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I’m a big believer in preventative maintenance on cars. I rarely do it, but I believe in it.

We paid off my 2006 Chevy Avalanche in 2009, so I’ve been driving a payment-free truck for six years. My Avalanche currently has 130,000 miles (which is amazing considering how many states it has visited) and I plan on driving a payment-free truck for many more years. Of course payment-free doesn’t mean cost-free. I drove right past the 100,000 mile tune up and scheduled both the 100,000 and 120,000 mile checkups at the same time. Back when I had one my truck payment was $500 a month, so my theory is that if I pay less than $500 in maintenance on any particular month, I’ve come out ahead.

Over the past week, Susan and I scheduled the following work to be performed on my truck: two routine maintenance checkups, an alignment, a windshield replacement, and a stereo upgrade. The maintenance and alignment were $900 combined. The windshield was $300. Coincidentally, immediately after those two things were performed, my rear window stopped rolling up or down (and would not stay closed). That was another $300. The icing on the cake was the stereo I purchased from Best Buy. Cost of the stereo in the store? $149. Total amount spent after having it installed? Roughly $450.

In the long run I came out ahead — we’re talking four months of car payments after not having made one for six years — but man does it hurt to spend that kind of money to (except for the stereo) just keep things running properly. I’m now driving the truck to Norman twice a week for school so hopefully this maintenance will keep things running. And now I can listen to podcasts on my Bluetooth-capable stereo during the commute.

And, we’re back to blue. An errant php call to an apparently depreciated function (looks like they dropped the reference to e-links/blog roll) was causing WordPress to hang. After commenting out one line at a time 500 times, I finally found the offending line.

Long story short, after days of work, I finally have everything back to where we started. Good? Good.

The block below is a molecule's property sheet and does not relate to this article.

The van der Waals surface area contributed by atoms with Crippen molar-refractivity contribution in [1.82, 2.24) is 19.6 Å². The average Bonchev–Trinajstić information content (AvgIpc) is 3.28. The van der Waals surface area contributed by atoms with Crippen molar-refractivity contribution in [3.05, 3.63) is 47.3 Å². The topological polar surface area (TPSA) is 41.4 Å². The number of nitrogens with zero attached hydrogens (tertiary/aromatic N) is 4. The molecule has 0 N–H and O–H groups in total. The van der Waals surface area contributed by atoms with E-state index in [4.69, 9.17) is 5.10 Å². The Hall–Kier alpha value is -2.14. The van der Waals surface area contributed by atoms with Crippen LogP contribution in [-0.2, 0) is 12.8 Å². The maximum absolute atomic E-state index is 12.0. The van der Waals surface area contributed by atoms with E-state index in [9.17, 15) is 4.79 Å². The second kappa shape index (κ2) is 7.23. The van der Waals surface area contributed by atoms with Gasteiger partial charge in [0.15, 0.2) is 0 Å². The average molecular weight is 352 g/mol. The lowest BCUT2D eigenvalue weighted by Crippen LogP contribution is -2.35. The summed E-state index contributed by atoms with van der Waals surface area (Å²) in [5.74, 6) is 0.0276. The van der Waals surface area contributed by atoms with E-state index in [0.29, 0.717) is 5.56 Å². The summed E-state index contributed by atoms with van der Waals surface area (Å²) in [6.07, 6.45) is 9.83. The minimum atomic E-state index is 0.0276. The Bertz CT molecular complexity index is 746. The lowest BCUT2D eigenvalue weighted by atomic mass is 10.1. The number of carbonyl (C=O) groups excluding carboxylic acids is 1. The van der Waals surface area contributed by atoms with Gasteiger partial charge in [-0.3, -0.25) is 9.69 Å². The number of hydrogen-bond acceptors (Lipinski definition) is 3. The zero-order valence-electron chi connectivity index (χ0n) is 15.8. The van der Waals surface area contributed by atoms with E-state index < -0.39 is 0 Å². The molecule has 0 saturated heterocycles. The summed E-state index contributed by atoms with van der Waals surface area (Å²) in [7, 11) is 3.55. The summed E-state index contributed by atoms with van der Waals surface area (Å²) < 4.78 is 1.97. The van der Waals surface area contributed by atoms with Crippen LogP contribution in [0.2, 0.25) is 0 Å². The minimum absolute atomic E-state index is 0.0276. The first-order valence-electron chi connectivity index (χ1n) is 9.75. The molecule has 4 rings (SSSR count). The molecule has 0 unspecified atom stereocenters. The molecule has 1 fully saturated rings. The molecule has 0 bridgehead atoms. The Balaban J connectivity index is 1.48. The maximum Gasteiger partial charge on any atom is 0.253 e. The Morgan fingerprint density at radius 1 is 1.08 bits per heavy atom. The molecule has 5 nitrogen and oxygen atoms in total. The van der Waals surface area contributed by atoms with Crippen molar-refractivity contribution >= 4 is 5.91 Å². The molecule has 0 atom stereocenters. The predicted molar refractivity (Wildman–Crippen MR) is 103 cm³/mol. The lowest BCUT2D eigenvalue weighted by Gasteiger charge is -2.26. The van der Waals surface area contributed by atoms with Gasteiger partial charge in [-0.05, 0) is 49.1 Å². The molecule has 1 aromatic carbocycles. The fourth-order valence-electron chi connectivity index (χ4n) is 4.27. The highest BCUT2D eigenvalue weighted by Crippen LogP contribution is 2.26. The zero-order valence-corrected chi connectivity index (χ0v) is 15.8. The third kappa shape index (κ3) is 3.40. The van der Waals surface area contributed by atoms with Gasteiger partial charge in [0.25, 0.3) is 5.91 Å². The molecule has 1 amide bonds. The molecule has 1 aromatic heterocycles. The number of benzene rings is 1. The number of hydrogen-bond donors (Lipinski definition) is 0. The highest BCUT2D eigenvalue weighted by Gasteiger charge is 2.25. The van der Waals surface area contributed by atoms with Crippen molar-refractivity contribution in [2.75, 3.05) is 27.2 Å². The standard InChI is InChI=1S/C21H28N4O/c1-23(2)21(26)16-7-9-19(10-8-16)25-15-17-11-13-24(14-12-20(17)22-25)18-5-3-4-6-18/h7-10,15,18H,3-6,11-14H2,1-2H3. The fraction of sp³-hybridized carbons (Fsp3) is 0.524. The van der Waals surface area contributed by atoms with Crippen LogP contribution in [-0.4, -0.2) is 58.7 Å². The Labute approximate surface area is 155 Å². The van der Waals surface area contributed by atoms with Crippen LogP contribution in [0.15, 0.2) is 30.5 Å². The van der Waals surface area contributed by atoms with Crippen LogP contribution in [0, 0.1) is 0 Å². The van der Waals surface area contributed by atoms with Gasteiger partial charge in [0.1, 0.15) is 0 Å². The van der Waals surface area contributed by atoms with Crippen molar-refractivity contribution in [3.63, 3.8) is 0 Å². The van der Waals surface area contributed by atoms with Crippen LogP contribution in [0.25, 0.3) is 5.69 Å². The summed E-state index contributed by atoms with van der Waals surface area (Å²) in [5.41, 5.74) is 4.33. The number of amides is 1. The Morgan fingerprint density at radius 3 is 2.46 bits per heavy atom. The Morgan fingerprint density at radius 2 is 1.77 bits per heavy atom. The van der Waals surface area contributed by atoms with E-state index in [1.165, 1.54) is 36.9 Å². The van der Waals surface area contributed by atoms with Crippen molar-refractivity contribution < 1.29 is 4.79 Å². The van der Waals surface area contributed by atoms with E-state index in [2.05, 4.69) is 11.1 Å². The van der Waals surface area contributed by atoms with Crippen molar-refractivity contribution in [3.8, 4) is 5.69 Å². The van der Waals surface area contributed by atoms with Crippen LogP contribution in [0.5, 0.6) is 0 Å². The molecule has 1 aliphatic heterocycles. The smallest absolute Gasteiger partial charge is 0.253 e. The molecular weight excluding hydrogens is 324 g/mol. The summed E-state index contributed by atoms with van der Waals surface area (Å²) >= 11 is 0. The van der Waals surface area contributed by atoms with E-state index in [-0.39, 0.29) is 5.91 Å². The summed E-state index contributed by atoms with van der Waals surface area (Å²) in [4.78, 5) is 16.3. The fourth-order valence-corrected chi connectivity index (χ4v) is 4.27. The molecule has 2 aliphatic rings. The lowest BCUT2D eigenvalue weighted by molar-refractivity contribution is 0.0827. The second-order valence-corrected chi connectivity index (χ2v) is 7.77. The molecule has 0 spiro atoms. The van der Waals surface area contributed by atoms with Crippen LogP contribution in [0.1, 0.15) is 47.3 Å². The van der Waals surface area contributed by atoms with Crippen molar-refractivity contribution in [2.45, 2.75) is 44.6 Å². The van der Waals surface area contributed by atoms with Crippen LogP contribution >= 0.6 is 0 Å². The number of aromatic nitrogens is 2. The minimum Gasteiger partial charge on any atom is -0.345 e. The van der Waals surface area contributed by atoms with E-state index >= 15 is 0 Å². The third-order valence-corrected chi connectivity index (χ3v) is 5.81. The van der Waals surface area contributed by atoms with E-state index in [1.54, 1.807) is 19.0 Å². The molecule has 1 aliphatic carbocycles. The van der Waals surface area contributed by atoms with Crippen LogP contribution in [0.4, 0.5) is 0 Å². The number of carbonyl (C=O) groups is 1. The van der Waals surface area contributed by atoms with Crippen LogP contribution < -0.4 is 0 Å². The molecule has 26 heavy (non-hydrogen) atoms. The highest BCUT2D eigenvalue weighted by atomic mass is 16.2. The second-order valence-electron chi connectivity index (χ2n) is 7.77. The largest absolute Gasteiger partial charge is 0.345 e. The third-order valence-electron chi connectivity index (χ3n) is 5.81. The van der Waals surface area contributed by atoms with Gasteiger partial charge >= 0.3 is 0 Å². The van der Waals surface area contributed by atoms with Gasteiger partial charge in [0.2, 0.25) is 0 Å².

Things certainly look… orange.

With my old web server (running Windows Server 2003) beginning to show its age, I decided it was time for an upgrade. I built a new Windows Server 2012 virtual server (using Hyper-V instead of VMWare for the first time) and spent the past few days migrating my sites over. For WordPress sites this includes migrating databases, locking down permissions, and all kinds of boring tasks. Unfortunately I didn’t have a good way to test how things were working without doing a few quick “live” tests and so that’s what I did. After everything was moved over I found two three things weren’t working: my old WordPress theme for,a bunch of custom webcode I had written, and my forum theme. Ugh.

I solved the forum problem by picking a different theme. I wasn’t deeply attached to the one I was using. Easy win.

The custom code problem was perplexing. I broke the golden rule of changing multiple variables all at once — a new operating system, a new version of PHP, a WordPress upgrade — so tracking down the problem was a pain in the ass. After an hour of troubleshooting and narrowing down where things were failing I discovered that some of my old code contained shortcuts beginning blocks of PHP code (I didn’t have the word “PHP” following the question mark). It worked on the old server and doesn’t work on the new server — not sure why, but once I nailed down what was failing, updating the code was simple.

I never did figure out why my old WordPress theme was failing — it simply displays the header and then hangs. I searched Google and found a thousand people having that problem with a thousand different solutions. As midnight approached I decided the simplest solution for the time being was to implement another theme (thus all the “orange”). I loved that old theme and may work more on getting it to work in the future, but either way we’re back up and running for the time being.

I got my first Lego set back in 1977 and things were different back then. Prior to 1978, most Lego sets didn’t come with many specialized pieces — mostly you got bricks, wheels, fences, arches, and little sloping pieces that were good for building ramps and roofs. Bricks came in black, white, red, yellow, and blue and you had green plates and trees and that was that.